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For all the energy he's exerted on his big DePaul/Marriott deal, you'd think Mayor Emanuel would be shouting its praises from the rooftops.
Like he's really proud of it and wants everyone to know what he's up to.
But, no, he's stealthily sneaking this baby through the City Council approval process like a thief in the night, as the great Mayor Harold Washington might put it.
Over the summer, Mayor Emanuel rammed through one aspect of the deal on a voice vote—most aldermen probably still don't know what went down.
He was up to his old tricks at last Wednesday's meeting with the zoning committee for the DePaul basketball arena and the Marriott hotel—which you, the taxpayer, will pay to build on land that you will also pay to purchase.
Thus that land becomes tax exempt, so your property taxes go up to compensate for the tax dollars that Marriott and DePaul won't be paying.
I guess we can all figure out why the mayor might want this deal to be a secret.
At Wednesday's meeting, the mayor was abetted by Alderman Danny Solis, chairman of the Council's zoning committee and a mayoral supporter to the nth degree.
When the time came to consider matters from the zoning committee, Alderman Solis requested that the entire package of proposals be passed as an omnibus bill.
Hold it! Explanation time . . .
Omnibus is the Latin phrase meaning "for all."
Specifically, Alderman Solis wanted the council to approve relatively small zoning-change requests on the same voice vote as big zoning-change requests that affect the whole city. For instance, the mayor's plan to build a project benefiting DePaul and Marriott using tens of millions of property tax dollars that he takes from the school children of Chicago.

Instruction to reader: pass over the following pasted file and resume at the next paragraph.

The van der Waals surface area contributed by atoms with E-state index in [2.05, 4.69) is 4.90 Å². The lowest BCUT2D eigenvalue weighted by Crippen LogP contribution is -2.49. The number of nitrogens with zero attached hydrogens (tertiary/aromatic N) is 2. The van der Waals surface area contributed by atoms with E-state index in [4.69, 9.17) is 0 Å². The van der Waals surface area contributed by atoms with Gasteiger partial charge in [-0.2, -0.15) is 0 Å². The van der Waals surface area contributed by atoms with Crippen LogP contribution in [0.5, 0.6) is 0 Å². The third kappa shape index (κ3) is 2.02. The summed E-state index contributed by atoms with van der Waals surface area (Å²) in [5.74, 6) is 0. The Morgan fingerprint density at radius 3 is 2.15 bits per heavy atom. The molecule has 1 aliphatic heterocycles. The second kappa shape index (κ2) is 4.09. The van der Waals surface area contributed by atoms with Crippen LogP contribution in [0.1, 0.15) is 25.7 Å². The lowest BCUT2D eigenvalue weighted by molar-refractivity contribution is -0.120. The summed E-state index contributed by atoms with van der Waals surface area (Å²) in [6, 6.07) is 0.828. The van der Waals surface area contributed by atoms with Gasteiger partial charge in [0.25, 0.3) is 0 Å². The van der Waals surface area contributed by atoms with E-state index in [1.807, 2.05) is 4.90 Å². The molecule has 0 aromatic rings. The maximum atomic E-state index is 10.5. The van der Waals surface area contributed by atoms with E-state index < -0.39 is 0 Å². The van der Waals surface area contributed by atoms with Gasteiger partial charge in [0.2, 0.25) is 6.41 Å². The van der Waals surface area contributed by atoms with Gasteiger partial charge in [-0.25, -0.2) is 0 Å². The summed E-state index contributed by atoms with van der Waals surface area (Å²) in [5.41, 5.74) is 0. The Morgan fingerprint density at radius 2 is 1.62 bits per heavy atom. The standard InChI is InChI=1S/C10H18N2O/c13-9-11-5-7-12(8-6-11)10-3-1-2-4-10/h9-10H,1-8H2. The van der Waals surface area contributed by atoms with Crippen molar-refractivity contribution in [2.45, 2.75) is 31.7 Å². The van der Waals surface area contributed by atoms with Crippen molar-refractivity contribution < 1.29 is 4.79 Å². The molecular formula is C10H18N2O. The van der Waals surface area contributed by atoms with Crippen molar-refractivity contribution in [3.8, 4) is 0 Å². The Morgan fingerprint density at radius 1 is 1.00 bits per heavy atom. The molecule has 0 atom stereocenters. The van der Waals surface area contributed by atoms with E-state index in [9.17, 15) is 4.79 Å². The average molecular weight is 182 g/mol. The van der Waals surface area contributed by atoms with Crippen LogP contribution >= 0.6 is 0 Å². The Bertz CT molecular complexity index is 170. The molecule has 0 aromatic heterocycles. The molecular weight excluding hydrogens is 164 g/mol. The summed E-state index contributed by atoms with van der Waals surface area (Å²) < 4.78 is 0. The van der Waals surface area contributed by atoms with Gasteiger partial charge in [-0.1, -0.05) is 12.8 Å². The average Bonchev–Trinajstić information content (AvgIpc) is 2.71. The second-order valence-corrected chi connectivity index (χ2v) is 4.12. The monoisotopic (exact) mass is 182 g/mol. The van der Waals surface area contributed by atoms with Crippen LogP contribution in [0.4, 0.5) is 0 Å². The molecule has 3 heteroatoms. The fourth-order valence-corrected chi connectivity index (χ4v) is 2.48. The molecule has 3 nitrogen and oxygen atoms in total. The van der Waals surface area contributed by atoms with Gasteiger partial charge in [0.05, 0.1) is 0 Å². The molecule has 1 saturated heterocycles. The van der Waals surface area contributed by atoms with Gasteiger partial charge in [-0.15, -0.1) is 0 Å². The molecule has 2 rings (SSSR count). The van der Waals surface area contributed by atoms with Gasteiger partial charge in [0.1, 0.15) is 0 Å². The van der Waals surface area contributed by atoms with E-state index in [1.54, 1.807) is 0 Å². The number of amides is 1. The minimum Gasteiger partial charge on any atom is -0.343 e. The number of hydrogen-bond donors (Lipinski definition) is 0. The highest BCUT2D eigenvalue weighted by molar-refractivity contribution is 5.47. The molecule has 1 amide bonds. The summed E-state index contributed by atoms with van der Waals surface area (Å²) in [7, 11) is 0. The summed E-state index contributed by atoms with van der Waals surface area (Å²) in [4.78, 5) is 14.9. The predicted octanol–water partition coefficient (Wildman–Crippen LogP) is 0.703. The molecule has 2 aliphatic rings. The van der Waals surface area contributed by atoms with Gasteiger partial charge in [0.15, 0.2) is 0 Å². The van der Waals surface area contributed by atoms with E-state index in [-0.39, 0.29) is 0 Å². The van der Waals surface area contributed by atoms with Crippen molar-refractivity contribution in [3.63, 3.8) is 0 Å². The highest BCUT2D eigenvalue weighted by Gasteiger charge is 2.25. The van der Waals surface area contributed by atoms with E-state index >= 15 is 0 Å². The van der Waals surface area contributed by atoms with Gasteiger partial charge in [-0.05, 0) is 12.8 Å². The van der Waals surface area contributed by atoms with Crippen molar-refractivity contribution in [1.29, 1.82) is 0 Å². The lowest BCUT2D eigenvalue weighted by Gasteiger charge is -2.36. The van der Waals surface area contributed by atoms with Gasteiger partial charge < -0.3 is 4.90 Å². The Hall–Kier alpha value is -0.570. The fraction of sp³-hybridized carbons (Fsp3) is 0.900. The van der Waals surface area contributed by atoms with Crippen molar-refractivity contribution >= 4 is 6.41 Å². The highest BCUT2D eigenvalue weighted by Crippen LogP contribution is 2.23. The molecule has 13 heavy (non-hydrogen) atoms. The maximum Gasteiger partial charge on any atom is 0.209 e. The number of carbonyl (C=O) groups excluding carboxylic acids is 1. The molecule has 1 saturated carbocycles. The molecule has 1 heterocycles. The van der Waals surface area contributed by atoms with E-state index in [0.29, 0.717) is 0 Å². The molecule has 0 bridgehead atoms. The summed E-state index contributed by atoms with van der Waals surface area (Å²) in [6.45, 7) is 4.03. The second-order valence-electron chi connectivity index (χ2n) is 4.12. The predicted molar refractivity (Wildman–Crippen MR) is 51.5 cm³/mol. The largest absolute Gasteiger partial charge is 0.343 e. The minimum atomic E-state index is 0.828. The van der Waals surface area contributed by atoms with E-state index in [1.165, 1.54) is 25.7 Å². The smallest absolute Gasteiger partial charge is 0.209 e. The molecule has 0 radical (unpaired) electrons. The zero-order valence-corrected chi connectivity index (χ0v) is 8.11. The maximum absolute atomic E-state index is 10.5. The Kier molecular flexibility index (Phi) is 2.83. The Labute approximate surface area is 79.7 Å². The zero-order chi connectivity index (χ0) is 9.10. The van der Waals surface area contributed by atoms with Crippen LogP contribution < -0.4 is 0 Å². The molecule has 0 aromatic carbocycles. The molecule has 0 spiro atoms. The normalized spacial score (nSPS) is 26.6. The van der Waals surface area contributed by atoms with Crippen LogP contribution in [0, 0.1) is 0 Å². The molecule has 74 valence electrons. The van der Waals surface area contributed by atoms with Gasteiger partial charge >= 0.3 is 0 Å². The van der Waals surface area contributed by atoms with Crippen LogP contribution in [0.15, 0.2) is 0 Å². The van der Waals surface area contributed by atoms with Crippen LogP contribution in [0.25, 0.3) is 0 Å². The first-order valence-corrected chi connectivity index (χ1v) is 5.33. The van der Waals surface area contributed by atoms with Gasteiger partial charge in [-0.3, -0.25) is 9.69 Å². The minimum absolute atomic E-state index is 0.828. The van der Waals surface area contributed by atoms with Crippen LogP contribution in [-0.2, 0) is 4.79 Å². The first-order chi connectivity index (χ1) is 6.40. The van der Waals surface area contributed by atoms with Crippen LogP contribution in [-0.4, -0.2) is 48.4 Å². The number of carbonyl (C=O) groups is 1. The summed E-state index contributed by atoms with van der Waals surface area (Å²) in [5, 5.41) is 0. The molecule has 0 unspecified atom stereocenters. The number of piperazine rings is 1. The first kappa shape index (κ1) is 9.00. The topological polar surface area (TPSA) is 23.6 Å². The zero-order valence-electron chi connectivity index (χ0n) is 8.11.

Not hearing any objections—largely because hardly any aldermen knew what was going on—the mayor slammed down the gavel and announced the zoning package had been approved. Unanimously! Without discussion or debate!
Three cheers for democracy and transparency in the age of Mayor Rahm.
Unfortunately for the mayor, Alderman Scott Waguespack was paying attention. He rose from his chair to request that council rules be suspended.
Hold it! Time out for another explanation . . .
Suspending the rules is a parliamentary maneuver in which an alderman asks that normal council rules be—you know—suspended.
Sort of like the mayor's attitude toward speeding and red-light traffic laws, which he apparently believes should be suspended when he breaks them.
Oh, I know this is a tangent, but I just have to give a shout-out to Ben Bradley and the folks at Channel Seven for their recent expose about the mayor's caravan of cars shamelessly speeding through red lights all over town.
The mayor's caravan has racked up something like 20 speeding or red-light tickets in the last two years. Shame, shame, shame, Mr. Mayor.
My favorite part of the expose came when Bradley pointed out that "on three occasions the mayor's convoy had so many unpaid tickets, city computers flagged the vehicles for seizure."
Though somehow the vehicles never got seized.
My second favorite part of the Channel Seven story came when anchorman Ron Magers told Bradley: "Up until now the mayor apparently didn't notice they were running red lights. So I'm glad you pointed this out."
You're a sly one, Ron Magers—you kept that straight face even as you stuck the dagger right between the mayoral ribs.
Anyway, back to the council rules suspension . . .
Alderman Waguespack wanted the mayor to temporarily halt proceedings, allowing him to vote no on the South Loop zoning proposal.
"It took a while for the mayor to call on me," says Waguespack. "But eventually, he did."
Alderman Robert Fioretti also asked that his vote be changed to no.
Not long thereafter, Alderman John Arena asked that the rules be suspended so that he too could change his vote to no. But Alderman Margaret Laurino—who was running the meeting while Mayor Emanuel was out of the room—denied his request.
"Afterward, Alderman Ed Burke came to me and said I can submit a letter to the city clerk to correct the record," said Arena.
So are you going to write that letter to the clerk?
"Yes, you should be able to vote your conscience on these things. Though the larger issue is that on a massive issue of this importance we should have a full discussion and a roll-call vote."
Amen to that, Alderman Arena.